DriverCheck had the pleasure of meeting hundreds of dedicated safety professionals at the Canadian Society of Safety Engineering’s Professional Development Conference in Calgary September 14-17th. Thanks to the CSSE for putting on a great event with informative sessions and thanks to all who visited our booth! If you missed our “injured” bread men, catch us at the next show.
While delegates gladly walked away with our cookies, here were our takeaways from this year’s show:
Hot topics in health and safety: Mandatory age-related medicals, medical marijuana, and fatigue
Dr. Barry Kurtzer is a regular speaker at the CSSE conference. This year he presented Occupational Health Care: Successful Strategies for Successful Outcomes in a Complex World, addressing hot topics in health and safety to a packed room at the conference on Monday, September 15th. Dr. Kurtzer’s talk highlighted the benefits of workplace medical services, including compliance and reduced costs. He also examined the challenges an aging workforce faces and asked the question, is one workplace medical during the life cycle of a worker really enough? If medicals are required more frequently for certain commercial drivers, especially as they age, why would safety sensitive positions be any different? Statistics show occupational illnesses and injuries are most prominent among the 45-54 age group in Canada.
During his talk Dr. Kurtzer also addressed synthetic marijuana and the challenges presented in detecting the compounds that make up this type of drug. And given medical marijuana was a much talked about issue at this conference, Dr. Kurtzer advised his audience that automatic job termination without a case by case review could result in human rights complaints or other legal consequences. Dr. Kurtzer also emphasized the importance of dealing with this issue through an approach that balances human rights with safety requirements. His session coincided with the unveiling of DriverCheck’s new service, Medical Marijuana @ Work.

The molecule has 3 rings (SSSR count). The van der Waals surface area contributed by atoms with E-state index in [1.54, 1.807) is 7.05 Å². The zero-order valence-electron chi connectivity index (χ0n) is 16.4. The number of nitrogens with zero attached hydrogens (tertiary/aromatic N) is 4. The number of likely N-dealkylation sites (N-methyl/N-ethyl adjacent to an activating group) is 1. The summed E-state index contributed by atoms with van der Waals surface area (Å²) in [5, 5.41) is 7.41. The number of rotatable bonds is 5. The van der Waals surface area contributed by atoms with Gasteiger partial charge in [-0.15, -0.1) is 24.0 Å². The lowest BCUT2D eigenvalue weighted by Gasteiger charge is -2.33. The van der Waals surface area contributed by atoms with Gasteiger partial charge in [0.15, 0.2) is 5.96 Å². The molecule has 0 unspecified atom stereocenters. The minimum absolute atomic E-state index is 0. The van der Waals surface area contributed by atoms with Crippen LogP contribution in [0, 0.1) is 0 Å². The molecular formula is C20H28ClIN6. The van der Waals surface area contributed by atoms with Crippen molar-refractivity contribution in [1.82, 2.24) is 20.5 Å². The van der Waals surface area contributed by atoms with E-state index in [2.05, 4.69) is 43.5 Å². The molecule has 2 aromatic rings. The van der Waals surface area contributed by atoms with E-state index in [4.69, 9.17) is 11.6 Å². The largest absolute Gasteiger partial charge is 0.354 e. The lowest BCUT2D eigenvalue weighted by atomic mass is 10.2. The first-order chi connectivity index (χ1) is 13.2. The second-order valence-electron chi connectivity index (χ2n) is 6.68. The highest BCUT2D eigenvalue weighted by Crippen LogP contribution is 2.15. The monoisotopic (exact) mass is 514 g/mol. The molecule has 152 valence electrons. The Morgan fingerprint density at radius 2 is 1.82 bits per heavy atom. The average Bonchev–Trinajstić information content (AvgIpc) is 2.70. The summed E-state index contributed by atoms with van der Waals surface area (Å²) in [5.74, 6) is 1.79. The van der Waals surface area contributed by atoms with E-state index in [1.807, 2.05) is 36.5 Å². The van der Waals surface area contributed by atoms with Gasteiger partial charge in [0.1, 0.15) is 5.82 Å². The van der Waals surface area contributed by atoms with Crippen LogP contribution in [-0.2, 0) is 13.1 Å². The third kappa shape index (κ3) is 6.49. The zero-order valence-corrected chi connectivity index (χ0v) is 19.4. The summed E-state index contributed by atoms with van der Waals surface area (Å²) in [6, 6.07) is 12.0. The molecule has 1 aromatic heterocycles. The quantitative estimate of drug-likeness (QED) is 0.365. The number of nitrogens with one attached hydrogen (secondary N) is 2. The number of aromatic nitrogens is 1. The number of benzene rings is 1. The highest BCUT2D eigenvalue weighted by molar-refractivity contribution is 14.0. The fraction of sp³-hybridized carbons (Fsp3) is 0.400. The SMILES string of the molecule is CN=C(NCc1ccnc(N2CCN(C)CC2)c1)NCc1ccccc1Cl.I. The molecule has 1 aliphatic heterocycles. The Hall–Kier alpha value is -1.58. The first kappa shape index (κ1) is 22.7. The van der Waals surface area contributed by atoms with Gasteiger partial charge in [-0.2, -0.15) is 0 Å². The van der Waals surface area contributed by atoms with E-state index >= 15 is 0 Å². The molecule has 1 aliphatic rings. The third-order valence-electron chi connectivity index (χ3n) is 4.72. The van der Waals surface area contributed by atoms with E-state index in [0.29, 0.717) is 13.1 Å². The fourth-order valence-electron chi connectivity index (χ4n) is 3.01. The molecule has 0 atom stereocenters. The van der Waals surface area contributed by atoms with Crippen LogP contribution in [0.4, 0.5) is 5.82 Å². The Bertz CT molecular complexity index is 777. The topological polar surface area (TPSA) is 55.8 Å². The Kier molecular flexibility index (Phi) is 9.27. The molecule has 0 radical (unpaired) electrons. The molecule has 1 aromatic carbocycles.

Survey: Personal protective equipment, training for young workers, and fatigue among the challenges facing employers today
This year’s conference provided us with the opportunity to chat with you about the most prevalent issues you face in trying to maintain a healthy and safe work environment. Thank you for providing us with your feedback – it helps us ensure we continue to stay on top of industry developments and provide our clients with the services they need most!
This year many of you told us the most common occupational illnesses in your workplace are hearing loss and asbestosis and the most common workplace injuries are those that involve the back and rotator cuff. Other issues employers face today include ensuring the safety of young workers on site through proper training, managing contractors effectively, steroid use, managing fatigue, problems with the use of personal protective equipment, and medicinal marijuana.
An update on random testing
We may know more next month about the future of random testing in Canada’s unionized workplaces. During their session, Random Drug and Alcohol Testing – The SCC Irving Decision One Year Later, Loretta Bouwmeester and Christina Halle from Fasken Martineau DuMoulin told the audience the Suncor case is expected to go before the Court of Queen’s Bench in Alberta during the third week of October.
In March, the majority of a 3-member Alberta Arbitration Board ruled that a random testing standard for unionized Suncor employees in safety sensitive positions at its operations in the Regional Municipality of Wood Buffalo (RMWB) “in its present form” was unreasonable.
In the ruling, the majority appeared to raise the standard from the requirement of a “general” problem with alcohol or drugs as defined in the Irving decision to a “significant” problem. Suncor reported 149 positive post-incident tests over a 10-year period in which it could not be ruled out that alcohol and drugs were a factor. The company also recorded over 2,200 security incidents related to alcohol and drugs between 2004 and 2013.
Suncor appealed the Board’s decision to the Court of Queen’s Bench, and many unionized employers who do not currently have a random testing program in place are watching this case closely, waiting for the outcome before determining how to proceed. We will be following the developments ourselves and will keep our clients informed of any updates.